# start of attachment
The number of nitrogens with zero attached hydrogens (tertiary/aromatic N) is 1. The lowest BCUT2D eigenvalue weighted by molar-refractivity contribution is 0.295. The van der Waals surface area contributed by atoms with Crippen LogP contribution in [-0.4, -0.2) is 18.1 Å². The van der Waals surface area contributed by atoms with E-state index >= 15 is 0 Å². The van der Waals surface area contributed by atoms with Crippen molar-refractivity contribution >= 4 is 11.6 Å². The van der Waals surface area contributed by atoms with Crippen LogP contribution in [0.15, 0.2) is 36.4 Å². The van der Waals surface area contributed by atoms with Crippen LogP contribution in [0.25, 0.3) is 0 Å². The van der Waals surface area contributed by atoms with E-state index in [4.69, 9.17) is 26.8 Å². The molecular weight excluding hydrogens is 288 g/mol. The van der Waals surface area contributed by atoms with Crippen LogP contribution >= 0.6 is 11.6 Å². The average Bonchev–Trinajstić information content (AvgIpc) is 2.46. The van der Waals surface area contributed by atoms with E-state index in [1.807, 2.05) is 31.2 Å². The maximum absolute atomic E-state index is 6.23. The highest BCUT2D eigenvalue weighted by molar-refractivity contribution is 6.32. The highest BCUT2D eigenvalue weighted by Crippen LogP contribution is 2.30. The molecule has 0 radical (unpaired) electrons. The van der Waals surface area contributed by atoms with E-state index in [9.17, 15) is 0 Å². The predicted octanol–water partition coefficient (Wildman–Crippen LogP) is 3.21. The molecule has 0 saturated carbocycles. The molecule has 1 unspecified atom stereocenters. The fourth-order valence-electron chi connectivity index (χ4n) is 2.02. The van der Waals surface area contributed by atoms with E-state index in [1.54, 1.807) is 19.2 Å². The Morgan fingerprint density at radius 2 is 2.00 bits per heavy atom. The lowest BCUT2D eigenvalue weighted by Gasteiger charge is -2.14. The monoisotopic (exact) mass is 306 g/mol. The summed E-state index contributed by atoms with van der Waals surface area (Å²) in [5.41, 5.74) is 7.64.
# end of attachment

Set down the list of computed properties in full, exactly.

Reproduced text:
The number of nitrogens with zero attached hydrogens (tertiary/aromatic N) is 1. The lowest BCUT2D eigenvalue weighted by molar-refractivity contribution is 0.295. The van der Waals surface area contributed by atoms with Crippen LogP contribution in [-0.4, -0.2) is 18.1 Å². The van der Waals surface area contributed by atoms with E-state index >= 15 is 0 Å². The van der Waals surface area contributed by atoms with Crippen molar-refractivity contribution >= 4 is 11.6 Å². The van der Waals surface area contributed by atoms with Crippen LogP contribution in [0.15, 0.2) is 36.4 Å². The van der Waals surface area contributed by atoms with Crippen LogP contribution in [0.25, 0.3) is 0 Å². The van der Waals surface area contributed by atoms with E-state index in [4.69, 9.17) is 26.8 Å². The molecular weight excluding hydrogens is 288 g/mol. The van der Waals surface area contributed by atoms with Crippen LogP contribution >= 0.6 is 11.6 Å². The average Bonchev–Trinajstić information content (AvgIpc) is 2.46. The van der Waals surface area contributed by atoms with E-state index in [1.807, 2.05) is 31.2 Å². The maximum absolute atomic E-state index is 6.23. The highest BCUT2D eigenvalue weighted by molar-refractivity contribution is 6.32. The highest BCUT2D eigenvalue weighted by Crippen LogP contribution is 2.30. The molecule has 0 radical (unpaired) electrons. The van der Waals surface area contributed by atoms with E-state index in [9.17, 15) is 0 Å². The predicted octanol–water partition coefficient (Wildman–Crippen LogP) is 3.21. The molecule has 0 saturated carbocycles. The molecule has 1 unspecified atom stereocenters. The fourth-order valence-electron chi connectivity index (χ4n) is 2.02. The van der Waals surface area contributed by atoms with E-state index in [1.54, 1.807) is 19.2 Å². The Morgan fingerprint density at radius 2 is 2.00 bits per heavy atom. The lowest BCUT2D eigenvalue weighted by Gasteiger charge is -2.14. The monoisotopic (exact) mass is 306 g/mol. The summed E-state index contributed by atoms with van der Waals surface area (Å²) in [5.41, 5.74) is 7.64.